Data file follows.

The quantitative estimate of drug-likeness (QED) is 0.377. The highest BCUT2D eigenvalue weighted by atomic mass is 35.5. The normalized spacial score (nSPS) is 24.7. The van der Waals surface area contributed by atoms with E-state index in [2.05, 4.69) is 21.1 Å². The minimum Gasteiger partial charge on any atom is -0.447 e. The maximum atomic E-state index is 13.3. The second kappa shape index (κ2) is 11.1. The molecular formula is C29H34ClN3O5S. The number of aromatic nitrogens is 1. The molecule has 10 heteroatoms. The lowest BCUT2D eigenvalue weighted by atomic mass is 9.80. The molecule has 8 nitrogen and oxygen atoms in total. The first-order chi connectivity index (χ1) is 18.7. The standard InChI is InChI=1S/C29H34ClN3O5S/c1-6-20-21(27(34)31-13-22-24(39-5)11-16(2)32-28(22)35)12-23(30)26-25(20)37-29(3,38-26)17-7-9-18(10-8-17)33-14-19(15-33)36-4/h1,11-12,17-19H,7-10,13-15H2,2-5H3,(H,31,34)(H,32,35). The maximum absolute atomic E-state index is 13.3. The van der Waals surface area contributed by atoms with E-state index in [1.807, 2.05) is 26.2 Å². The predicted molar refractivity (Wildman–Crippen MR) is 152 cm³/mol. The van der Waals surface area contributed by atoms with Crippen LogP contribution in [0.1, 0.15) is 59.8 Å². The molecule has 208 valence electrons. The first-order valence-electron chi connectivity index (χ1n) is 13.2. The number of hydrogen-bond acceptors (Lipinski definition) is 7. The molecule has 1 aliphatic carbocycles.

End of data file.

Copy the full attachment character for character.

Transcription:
The quantitative estimate of drug-likeness (QED) is 0.377. The highest BCUT2D eigenvalue weighted by atomic mass is 35.5. The normalized spacial score (nSPS) is 24.7. The van der Waals surface area contributed by atoms with E-state index in [2.05, 4.69) is 21.1 Å². The minimum Gasteiger partial charge on any atom is -0.447 e. The maximum atomic E-state index is 13.3. The second kappa shape index (κ2) is 11.1. The molecular formula is C29H34ClN3O5S. The number of aromatic nitrogens is 1. The molecule has 10 heteroatoms. The lowest BCUT2D eigenvalue weighted by atomic mass is 9.80. The molecule has 8 nitrogen and oxygen atoms in total. The first-order chi connectivity index (χ1) is 18.7. The standard InChI is InChI=1S/C29H34ClN3O5S/c1-6-20-21(27(34)31-13-22-24(39-5)11-16(2)32-28(22)35)12-23(30)26-25(20)37-29(3,38-26)17-7-9-18(10-8-17)33-14-19(15-33)36-4/h1,11-12,17-19H,7-10,13-15H2,2-5H3,(H,31,34)(H,32,35). The maximum absolute atomic E-state index is 13.3. The van der Waals surface area contributed by atoms with E-state index in [1.807, 2.05) is 26.2 Å². The predicted molar refractivity (Wildman–Crippen MR) is 152 cm³/mol. The van der Waals surface area contributed by atoms with Crippen LogP contribution in [0.1, 0.15) is 59.8 Å². The molecule has 208 valence electrons. The first-order valence-electron chi connectivity index (χ1n) is 13.2. The number of hydrogen-bond acceptors (Lipinski definition) is 7. The molecule has 1 aliphatic carbocycles.